Background: Mutations in the gene coding for isocitrate dehydrogenase isoform 2 (IDH2) frequently occur in acute myeloid leukemia (AML). IDH2 is an interesting target for precision medicine, as small molecule oral IDH inhibitors have been developed for specific targeting. Generally, IDH2 IDH mutations are considered early events in leukemogenesis, however, subclonal cases were also reported. Moreover, data on the presence and role of IDH2 mutations in other hematological malignancies remains scarce.

Aim: (1) Analysis of IDH2 mutation frequencies and mutation sites in 3096 patients with 28 different hematological malignancies. (2) Comparison of variant allele frequencies (VAF) of IDH2 and co-occurring mutations for differentiation between presence of IDH2 in main clone or subclone. (3) Analysis of additional cytogenetic alterations.

Methods: Whole-genome sequencing (WGS) was performed for 3096 patients (median coverage 100x). 151bp paired-end reads were generated on NovaSeq 6000 and HiSeqX instruments (Illumina, San Diego, CA). As no sample specific normal tissue was available, a so-called Tumor/Unmatched normal (TUN) workflow was used to reduce technical artefacts and germline calls. All reported p-values are two-sided and were considered significant at p<0.05.

Results: In the total cohort of 3096 patients, in 91 cases (3%) a mutation in IDH2 was detected, comprising AML (63/675, 9%), MDS (16/577, 3%), T-ALL (5/101, 5%), MPN (4/306, 1%) and s-AML (3/16, 19%). All mutations were detected in the known hotspots R140 and R172, with R140Q found most frequently (n=76, 84%), followed by R172K (n=11, 12%), R140L (n=3, 3%) and R140W (n=1, 1%). Of note, R172K mutations were restricted to AML. The median VAF of IDH2 in the total cohort was 0.43 (range 0.03 - 0.56). In the subgroups, it was 0.42, 0.44, 0.36, 0.49 and 0.42 for AML, MDS, T-ALL, MPN and s-AML, respectively. The most frequent co-occurring mutations comprised SRSF2 (in 45% of IDH2 mutated cases), DNMT3A (41%), ASXL1 (29%), NPM1 (26%), STAG2 (18%) and RUNX1 (15%). Regarding co-mutations in spliceosome genes (SF3B1, SRSF2, U2AF1, ZRSR2), beside SRSF2 only U2AF1 mutations were detected recurrently (n=4), whereas mutations in SF3B1 (n=1) and ZRSR2 (n=0) were (almost) completely absent. Comparison of the IDH2 VAF with the VAF of co-mutations revealed that in 73% (66/91) of cases IDH2 was found in the main clone (AML: 73%, MDS: 75%, T-ALL: 60%, MPN: 100%, s-AML: 67%). Cytogenetic analysis of IDH2 mutated cases in the total cohort revealed a normal karyotype in 58% of cases, a trisomy 8, a trisomy 11 or a complex karyotype in 7%, 4% and 6% of cases, respectively. Interestingly, in 3 AML cases, a i(7)(p10) was observed, which constitutes a rather rare cytogenetic alteration. To investigate this further, in an unselected cohort of all cases sent to our laboratory between 08/2015 and 07/2022, a total of 34 cases with i(7)(p10) were identified. The majority of these cases comprised AMLs (n=23, 68%), but also MDS (n=4), lymphomas (n=6) and ALL (n=1) cases were observed. For 19/34 cases, a molecular genetic analysis was available, revealing an IDH2 mutation in 15/19 cases. Additionally, DNMT3A (15/19) and BCOR (7/19) mutations were frequently detected (all DNMT3A mutations co-occurred with IDH2 mutations) whereas other mutations were rather rare (SRSF2: 2/19 cases; ASXL1: 1/19; NPM1, STAG2, RUNX1: 0/19). Of note, all analyzed AML cases with i(7)(p10) harbored an IDH2 mutation. Further, an association with the hot spot R172K was found (in 18/19 cases, p<0.001).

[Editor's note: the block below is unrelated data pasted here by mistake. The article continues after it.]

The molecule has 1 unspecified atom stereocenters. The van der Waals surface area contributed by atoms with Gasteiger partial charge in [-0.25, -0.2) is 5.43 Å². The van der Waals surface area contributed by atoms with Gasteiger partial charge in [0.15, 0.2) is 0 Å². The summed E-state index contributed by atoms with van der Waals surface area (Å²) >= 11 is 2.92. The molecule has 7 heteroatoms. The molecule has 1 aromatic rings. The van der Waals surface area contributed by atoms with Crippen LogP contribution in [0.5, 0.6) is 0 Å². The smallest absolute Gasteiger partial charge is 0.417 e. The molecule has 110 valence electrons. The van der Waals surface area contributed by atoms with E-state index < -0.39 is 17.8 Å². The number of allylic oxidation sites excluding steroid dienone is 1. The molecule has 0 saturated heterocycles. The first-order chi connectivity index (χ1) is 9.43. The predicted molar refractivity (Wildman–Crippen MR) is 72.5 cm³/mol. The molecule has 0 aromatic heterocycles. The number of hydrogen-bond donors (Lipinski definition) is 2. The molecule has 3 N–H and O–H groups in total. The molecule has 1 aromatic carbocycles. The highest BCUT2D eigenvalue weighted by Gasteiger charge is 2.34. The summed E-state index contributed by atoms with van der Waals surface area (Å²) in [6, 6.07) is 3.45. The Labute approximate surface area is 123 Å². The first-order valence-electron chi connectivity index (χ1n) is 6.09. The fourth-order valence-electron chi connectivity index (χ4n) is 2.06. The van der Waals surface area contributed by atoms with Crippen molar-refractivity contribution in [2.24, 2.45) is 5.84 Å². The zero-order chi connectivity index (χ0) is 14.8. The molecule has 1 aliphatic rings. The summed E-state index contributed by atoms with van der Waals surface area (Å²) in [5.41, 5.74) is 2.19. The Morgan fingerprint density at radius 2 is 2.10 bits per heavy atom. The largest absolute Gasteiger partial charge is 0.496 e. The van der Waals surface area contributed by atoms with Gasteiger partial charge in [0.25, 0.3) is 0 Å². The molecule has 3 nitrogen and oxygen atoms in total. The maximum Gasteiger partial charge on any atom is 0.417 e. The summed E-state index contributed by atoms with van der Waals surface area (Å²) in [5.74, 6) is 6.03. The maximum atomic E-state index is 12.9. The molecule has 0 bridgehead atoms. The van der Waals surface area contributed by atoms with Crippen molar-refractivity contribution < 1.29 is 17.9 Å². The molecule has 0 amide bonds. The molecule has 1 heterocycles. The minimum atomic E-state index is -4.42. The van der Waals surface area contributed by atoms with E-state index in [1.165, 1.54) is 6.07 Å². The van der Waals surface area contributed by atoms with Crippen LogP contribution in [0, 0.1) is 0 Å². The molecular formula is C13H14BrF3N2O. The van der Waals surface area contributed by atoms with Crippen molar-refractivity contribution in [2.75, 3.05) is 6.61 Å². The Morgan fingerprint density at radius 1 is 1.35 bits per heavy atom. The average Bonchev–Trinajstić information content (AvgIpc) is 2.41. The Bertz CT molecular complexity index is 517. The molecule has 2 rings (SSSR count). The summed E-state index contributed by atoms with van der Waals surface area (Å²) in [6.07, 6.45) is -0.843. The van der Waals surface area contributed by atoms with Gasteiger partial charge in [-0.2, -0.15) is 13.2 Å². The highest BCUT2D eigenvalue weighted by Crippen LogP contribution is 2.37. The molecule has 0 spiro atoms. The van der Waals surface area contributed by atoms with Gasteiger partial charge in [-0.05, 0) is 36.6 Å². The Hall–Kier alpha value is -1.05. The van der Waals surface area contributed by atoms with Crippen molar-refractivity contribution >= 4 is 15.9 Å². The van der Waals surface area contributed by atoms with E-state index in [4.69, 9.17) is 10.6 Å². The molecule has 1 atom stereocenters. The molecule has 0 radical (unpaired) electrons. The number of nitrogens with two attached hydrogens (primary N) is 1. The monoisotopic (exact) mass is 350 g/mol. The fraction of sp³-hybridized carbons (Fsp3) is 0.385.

Conclusions: (1) Mutations in IDH2 are exclusively detected in myeloid neoplasms, with the exception of T-ALL. Differences were observed between malignancies regarding the mutation site, as R172K were detected in AML only. (2) Although IDH2 mutations generally seem to be an early event in leukemogenesis, nevertheless in ~25% of cases IDH2 is only present in a subclone, questioning the use of IDH inhibitors in these cases. Hence, consideration of VAF and not only mutational state seems to be important for treatment decision. (3) A novel subgroup within IDH2 mutated cases (in particular in AML) was identified that is characterized by the presence of i(7)(p10), DNMT3A and BCOR mutations and the IDH2 mutation site R172K. NPM1 and RUNX1 mutations were not detected in this subgroup. The outcome of patients with this subgroup has to be determined in future studies (see figure).

Stengel:MLL Munich Leukemia Laboratory: Current Employment. Meggendorfer:MLL Munich Leukemia Laboratory: Current Employment. Walter:MLL Munich Leukemia Laboratory: Current Employment. Baer:MLL Munich Leukemia Laboratory: Current Employment. Nadarajah:MLL Munich Leukemia Laboratory: Current Employment. Hutter:MLL Munich Leukemia Laboratory: Current Employment. Kern:MLL Munich Leukemia Laboratory: Current Employment, Other: Ownership. Haferlach:Munich Leukemia Laboratory: Current Employment, Other: Part ownership. Haferlach:MLL Munich Leukemia Laboratory: Current Employment, Other: Ownership.

Author notes


Asterisk with author names denotes non-ASH members.

Sign in via your Institution